Friday, March 3, 2017 - 08:00am

BISMARCK, N.D. – Following recent announcements made by Lyft and Uber regarding the expansion of services in North Dakota, Insurance Commissioner Jon Godfread today encourages individuals considering driving for a ride-hailing service to review their auto insurance policy.
“Many North Dakotans, myself included, are excited to learn that both Lyft and Uber will be expanding their operations in our great state. Individuals considering driving for a ride-hailing service should, however, exercise caution and make absolutely sure their current insurance policy provides coverage to do so.” Godfread said, “I strongly recommend they consult with their licensed insurance agent or a representative of their insurance company before applying with either Lyft or Uber.”
On February 23, it was announced that the ride-hailing service, Lyft, will soon be beginning operations in Bismarck as part of a larger expansion effort by the company. The move makes Lyft the first ride-hailing service to begin operations in the capital city. Lyft has also launched operations in Fargo and Grand Forks. Similarly, on March 2, Uber announced that it will begin expanding its service in North Dakota to Grand Forks and Bismarck.  Uber has been in Fargo since 2015.
Traditional ride-sharing, also known as carpooling, is covered by most personal auto policies. But ride-hailing, which is transporting passengers for a fee that exceeds the simple sharing of expenses, is excluded in most personal auto policies. Companies like Lyft and Uber are considered to be a transportation network company (TNC). A TNC is an organization that arranges transportation for a fee using a technology platform such as a mobile application (app) or website.  TNCs typically have driver requirements such as minimum age limits, valid driver’s license, and current vehicle registration and insurance.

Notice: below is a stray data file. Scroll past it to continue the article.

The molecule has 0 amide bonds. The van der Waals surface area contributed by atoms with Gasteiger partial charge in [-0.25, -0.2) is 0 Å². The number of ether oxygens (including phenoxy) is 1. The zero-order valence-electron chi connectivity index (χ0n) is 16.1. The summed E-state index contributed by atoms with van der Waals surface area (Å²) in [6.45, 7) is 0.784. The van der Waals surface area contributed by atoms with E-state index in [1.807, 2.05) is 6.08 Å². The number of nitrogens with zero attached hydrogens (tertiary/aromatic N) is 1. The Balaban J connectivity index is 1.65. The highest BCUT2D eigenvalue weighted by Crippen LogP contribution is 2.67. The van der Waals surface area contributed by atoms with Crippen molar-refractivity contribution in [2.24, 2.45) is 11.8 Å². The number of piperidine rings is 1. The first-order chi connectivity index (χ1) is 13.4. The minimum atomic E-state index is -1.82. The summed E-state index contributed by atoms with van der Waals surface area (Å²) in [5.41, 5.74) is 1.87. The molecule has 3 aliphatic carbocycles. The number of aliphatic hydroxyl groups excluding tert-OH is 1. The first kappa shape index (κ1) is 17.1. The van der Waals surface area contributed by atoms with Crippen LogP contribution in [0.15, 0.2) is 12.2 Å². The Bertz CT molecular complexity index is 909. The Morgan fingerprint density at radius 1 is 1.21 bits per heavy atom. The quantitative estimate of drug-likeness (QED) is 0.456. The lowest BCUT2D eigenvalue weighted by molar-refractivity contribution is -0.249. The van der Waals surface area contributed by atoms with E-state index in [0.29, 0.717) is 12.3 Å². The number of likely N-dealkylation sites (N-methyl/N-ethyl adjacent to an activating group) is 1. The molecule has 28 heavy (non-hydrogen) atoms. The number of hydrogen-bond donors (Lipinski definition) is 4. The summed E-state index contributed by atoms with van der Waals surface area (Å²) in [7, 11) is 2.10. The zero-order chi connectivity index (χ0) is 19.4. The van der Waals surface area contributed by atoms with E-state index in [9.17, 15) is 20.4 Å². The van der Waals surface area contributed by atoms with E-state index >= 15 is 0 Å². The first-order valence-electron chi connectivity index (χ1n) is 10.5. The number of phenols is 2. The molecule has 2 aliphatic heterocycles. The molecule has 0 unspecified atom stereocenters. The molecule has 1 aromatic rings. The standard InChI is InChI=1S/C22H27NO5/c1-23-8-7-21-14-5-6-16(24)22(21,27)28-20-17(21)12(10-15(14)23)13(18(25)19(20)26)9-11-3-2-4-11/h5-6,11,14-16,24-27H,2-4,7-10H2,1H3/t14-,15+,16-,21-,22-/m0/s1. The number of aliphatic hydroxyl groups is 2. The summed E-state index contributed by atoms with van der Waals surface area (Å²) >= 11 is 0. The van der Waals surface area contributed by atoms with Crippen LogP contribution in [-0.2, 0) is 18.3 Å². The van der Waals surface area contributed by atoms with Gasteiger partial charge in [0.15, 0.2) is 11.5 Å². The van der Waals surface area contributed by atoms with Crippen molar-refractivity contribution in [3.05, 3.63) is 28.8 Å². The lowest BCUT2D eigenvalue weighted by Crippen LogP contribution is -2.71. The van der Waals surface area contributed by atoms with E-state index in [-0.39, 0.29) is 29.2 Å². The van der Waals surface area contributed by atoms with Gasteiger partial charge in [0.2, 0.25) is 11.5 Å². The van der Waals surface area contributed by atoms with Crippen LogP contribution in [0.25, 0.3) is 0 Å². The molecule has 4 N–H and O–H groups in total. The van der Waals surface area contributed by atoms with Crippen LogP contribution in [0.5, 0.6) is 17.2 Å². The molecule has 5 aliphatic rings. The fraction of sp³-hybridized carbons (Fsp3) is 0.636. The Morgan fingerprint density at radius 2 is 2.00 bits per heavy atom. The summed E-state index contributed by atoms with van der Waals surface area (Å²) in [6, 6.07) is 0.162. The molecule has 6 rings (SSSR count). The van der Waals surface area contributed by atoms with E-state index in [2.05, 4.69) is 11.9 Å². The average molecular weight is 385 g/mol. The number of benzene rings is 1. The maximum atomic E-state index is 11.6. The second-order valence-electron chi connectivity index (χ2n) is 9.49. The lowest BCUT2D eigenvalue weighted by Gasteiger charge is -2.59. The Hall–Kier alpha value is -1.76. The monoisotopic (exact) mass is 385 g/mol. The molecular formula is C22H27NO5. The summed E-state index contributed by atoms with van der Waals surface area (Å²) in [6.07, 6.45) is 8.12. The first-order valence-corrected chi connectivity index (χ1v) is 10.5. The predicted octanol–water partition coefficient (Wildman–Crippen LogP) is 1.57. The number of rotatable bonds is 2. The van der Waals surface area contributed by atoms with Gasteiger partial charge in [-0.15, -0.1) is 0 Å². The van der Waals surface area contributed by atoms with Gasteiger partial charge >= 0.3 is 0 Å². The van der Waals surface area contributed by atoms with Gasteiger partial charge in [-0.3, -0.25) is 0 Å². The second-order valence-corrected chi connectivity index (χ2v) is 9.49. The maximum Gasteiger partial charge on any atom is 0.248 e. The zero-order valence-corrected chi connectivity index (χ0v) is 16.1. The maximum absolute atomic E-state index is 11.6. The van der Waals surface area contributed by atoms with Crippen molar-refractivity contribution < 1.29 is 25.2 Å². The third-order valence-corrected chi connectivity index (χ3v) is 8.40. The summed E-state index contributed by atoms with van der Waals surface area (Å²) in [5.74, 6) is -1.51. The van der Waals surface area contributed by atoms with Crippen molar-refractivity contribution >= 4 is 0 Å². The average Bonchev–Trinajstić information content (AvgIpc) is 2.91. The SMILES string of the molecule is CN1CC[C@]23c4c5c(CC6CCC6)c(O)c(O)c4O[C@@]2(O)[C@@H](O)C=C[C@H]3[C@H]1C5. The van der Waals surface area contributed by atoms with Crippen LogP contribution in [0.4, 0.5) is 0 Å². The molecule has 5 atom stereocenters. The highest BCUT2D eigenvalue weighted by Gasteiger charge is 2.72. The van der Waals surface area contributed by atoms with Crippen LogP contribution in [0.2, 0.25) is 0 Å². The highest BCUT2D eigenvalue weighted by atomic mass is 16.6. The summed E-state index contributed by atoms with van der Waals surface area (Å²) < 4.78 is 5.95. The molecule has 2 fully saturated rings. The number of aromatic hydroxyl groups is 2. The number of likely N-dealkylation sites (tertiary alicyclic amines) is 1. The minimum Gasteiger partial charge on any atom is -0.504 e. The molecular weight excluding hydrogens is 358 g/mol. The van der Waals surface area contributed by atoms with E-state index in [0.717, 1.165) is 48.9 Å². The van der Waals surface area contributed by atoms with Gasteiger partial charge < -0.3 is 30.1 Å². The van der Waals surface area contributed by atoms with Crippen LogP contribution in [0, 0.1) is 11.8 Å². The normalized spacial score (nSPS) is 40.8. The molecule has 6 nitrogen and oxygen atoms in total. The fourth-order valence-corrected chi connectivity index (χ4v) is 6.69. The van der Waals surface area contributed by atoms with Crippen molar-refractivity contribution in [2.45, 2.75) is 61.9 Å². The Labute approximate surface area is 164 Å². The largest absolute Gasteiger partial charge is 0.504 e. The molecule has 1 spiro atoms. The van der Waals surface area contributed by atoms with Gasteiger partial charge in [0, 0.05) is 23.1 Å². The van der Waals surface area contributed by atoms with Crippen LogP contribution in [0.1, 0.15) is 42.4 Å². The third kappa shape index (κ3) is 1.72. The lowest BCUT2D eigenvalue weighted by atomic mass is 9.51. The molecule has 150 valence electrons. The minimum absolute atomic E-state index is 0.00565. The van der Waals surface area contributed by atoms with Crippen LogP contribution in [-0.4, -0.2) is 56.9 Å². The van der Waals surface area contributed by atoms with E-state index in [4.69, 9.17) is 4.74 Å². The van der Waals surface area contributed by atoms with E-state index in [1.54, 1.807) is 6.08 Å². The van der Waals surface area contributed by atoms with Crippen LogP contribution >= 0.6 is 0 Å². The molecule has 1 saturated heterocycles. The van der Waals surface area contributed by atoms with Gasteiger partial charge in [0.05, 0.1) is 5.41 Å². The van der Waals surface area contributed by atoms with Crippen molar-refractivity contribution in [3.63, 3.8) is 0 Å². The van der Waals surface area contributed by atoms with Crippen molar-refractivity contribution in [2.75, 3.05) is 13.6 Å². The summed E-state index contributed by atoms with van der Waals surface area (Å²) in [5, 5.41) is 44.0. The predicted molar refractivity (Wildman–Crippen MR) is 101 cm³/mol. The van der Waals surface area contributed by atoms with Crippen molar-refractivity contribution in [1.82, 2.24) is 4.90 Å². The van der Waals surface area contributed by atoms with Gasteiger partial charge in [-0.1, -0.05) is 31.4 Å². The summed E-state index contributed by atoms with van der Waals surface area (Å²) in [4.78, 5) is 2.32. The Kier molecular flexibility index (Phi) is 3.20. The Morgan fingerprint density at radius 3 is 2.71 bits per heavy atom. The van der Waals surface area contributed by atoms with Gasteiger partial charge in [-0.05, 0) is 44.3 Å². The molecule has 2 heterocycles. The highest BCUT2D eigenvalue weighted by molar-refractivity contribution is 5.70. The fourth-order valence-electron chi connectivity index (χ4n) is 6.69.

The insurance issues associated with TNC activities arise because TNC drivers use personal cars for commercial activity but do not have commercial auto insurance. Personal auto policies generally exclude this exposure by what is commonly called a “livery exclusion.”
If a TNC driver’s personal auto policy has an exclusion for livery or commercial use (most North Dakota policies do), there is likely not insurance coverage for incidents involving death, bodily injury, and property damage that covers all related losses, unless the driver has a “TNC specific” policy or endorsement that allows for coverage when driving for a TNC.
“If you, or someone on your policy, is interested in driving for a TNC, such as Lyft or Uber, I strongly recommend you talk with your licensed insurance agent to make sure you have the coverage that is required by North Dakota law. These new services offer new opportunities, but also can create some new issues. Without proper coverage, individuals run the risk of being dropped from their current insurance. I hope individuals who choose to drive for these new companies have a good experience. Part of having a good experience is making sure you have the coverage needed, in the case of an accident,” Godfread said.
TNCs create a new option for peer-to-peer transportation. New technologies and business ventures often present risks not previously contemplated by state and local laws. The North Dakota Insurance Department, however, has worked to clearly define the terminology and identify the insurance coverage and limits which are required for TNCs. Visit the North Dakota Insurance Department website at… for a detailed outline of the laws and regulations for a North Dakota TNC.